Voltaire de Faut

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Jazz fans might not expect one of the grand old men of the Chicago scene to have such a French-sounding name, associating that background with New Orleans. The mention of the latter city is appropriate…
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Jazz fans might not expect one of the grand old men of the Chicago scene to have such a French-sounding name, associating that background with New Orleans. The mention of the latter city is appropriate in the context of this multi-instrumentalist, who was already involved in syncopated music from the early '20s and was steadfast in his commitment to traditional approaches throughout his long career. He was known as either Voltaire DeFaut, bringing to mind a term for some kind of literary gaffe, or Volly DeFaut, in which case he sounds more like a tennis strategy. For him being raised in the Windy City meant being supplied with wind instruments as a young teenager and a violin even earlier in his youth.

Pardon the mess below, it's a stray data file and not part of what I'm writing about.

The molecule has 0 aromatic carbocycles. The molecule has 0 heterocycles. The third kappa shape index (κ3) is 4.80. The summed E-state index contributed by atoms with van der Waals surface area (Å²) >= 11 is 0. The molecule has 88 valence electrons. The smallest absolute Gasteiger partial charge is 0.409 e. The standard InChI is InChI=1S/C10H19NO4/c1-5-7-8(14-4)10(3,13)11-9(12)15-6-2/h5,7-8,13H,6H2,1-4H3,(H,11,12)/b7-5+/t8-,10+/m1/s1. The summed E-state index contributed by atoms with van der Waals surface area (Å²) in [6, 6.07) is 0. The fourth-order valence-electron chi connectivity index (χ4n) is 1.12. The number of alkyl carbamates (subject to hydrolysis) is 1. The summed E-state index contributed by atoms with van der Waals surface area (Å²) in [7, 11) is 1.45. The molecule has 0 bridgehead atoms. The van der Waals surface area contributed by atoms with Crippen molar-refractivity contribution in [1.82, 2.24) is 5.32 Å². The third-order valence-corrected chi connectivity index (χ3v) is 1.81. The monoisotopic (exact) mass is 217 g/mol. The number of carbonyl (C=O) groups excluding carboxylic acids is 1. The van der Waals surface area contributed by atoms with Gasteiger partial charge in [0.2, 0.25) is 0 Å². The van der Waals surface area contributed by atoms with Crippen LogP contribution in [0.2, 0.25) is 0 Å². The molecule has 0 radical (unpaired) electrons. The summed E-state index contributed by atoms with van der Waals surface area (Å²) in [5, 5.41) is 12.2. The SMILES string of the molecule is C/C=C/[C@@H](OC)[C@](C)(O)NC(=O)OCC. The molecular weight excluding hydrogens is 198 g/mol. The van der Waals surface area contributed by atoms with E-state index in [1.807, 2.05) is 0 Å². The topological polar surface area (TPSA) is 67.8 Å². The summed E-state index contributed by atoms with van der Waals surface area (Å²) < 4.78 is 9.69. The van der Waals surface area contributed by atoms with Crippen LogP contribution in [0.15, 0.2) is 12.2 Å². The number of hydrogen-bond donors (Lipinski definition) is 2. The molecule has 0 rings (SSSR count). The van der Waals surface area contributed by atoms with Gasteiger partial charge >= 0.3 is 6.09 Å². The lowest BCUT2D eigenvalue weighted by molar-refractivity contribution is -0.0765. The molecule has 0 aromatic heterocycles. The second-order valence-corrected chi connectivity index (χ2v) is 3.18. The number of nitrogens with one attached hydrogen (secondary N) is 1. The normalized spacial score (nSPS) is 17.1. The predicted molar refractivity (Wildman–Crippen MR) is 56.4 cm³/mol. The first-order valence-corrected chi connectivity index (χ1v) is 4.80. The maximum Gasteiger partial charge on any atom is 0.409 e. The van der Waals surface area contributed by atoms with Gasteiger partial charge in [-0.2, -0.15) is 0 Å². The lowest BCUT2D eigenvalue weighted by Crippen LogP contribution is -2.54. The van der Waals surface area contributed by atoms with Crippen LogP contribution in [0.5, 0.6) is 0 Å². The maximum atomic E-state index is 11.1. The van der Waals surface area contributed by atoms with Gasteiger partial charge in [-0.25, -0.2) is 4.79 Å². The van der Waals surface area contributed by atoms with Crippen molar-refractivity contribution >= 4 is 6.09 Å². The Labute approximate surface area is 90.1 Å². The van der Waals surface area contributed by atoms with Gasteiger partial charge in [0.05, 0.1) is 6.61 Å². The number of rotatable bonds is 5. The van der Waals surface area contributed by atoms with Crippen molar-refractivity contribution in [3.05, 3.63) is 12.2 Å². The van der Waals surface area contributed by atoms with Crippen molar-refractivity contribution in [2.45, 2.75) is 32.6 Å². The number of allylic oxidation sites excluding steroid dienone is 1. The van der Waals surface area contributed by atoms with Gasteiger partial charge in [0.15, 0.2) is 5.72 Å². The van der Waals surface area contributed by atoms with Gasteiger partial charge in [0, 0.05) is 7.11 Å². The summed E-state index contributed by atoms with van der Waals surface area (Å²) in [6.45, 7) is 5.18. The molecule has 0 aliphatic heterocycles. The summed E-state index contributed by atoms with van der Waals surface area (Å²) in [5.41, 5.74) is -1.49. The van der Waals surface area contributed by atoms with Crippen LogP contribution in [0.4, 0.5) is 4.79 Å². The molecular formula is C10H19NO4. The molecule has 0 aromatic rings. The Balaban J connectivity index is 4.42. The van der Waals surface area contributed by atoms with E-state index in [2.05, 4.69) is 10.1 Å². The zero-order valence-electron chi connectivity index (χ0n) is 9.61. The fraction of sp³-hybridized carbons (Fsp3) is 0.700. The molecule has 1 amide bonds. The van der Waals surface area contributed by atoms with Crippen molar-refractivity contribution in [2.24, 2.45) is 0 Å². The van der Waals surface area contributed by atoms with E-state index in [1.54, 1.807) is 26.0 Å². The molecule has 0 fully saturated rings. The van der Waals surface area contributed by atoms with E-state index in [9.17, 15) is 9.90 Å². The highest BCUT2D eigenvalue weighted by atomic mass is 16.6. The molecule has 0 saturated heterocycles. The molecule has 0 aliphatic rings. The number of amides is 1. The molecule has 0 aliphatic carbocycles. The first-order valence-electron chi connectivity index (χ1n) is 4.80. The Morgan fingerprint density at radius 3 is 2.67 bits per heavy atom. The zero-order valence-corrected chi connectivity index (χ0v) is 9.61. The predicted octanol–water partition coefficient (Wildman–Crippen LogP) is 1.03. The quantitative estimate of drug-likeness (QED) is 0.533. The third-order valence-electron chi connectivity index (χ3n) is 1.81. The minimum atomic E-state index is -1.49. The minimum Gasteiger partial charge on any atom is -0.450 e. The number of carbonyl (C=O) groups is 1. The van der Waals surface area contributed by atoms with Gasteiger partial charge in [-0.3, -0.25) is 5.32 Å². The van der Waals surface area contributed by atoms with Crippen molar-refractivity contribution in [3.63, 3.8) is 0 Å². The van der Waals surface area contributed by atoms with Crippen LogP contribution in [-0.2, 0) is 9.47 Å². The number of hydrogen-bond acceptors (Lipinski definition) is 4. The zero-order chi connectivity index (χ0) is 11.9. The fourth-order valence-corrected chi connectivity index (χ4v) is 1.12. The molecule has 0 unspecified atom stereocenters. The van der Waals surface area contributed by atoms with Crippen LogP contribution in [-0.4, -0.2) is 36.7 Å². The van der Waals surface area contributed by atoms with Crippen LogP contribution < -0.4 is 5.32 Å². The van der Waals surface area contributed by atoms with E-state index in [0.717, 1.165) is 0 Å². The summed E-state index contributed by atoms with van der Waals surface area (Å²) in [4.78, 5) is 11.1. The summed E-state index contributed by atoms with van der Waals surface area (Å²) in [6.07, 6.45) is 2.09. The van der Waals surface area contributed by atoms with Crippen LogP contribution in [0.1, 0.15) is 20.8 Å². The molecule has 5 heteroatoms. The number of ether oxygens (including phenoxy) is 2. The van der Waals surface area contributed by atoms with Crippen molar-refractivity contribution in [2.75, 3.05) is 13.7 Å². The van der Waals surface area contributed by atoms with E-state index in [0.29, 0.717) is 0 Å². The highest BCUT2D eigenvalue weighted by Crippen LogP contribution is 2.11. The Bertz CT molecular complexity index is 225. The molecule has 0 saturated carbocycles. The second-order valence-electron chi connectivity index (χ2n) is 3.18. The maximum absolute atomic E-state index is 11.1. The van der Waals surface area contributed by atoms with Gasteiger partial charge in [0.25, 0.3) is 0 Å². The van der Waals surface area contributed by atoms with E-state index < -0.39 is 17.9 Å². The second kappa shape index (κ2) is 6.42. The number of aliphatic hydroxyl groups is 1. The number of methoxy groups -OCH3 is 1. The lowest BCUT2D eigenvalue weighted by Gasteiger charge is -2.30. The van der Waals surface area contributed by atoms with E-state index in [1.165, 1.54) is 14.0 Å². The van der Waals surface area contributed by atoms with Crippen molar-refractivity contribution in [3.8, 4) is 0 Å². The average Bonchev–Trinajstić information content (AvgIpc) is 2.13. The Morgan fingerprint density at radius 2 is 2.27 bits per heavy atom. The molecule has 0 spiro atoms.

At 18, DeFaut was performing on clarinet and sax with Sig Meyers, and the following year his reputation was boosted considerably through membership in the New Orleans Rhythm Kings. It was a busy period for him, also involving playing in an orchestra and flowing in Art Kassel's musical moat. The DeFaut recording debut took place in 1924 courtesy of trumpeter Muggsy Spanier and the discography continued growing in 1925 with Jelly Roll Morton sides. In the second half of the decade, DeFaut became associated with bandleader Meritt Brunies, a New Orleans musical dynasty kingpin who had brought his trademark brand of early jazz upstream. Detroit was also a DeFaut center of activity during these years.

He played with Jean Goldkette for several years beginning in 1928, but also became more involved in working as a studio musician and in Chicago theater bands. Strangely, this led to him beginning a dog breeding business, an enterprise that was interrupted by Uncle Sam holding a leash, yanking DeFaut back to involvement in music thanks to the grand old institution of the military band. The DeFaut career was then quiet until the mid-'40s when he began showing up on Chicago bandstands with more regularity. In 1945, he played with Bud Jacobson's Jungle Kings and was a happy face at many a local jam session. For some five years he was out of the city, mellowing out in Davenport, IA, but he returned to Chicago once again from 1965 until the end of his life. A professional association with pianist Art Hodes, begun in 1953, continued until DeFaut had performed his finale, resulting in some marvelous late period recordings on the Delmark label.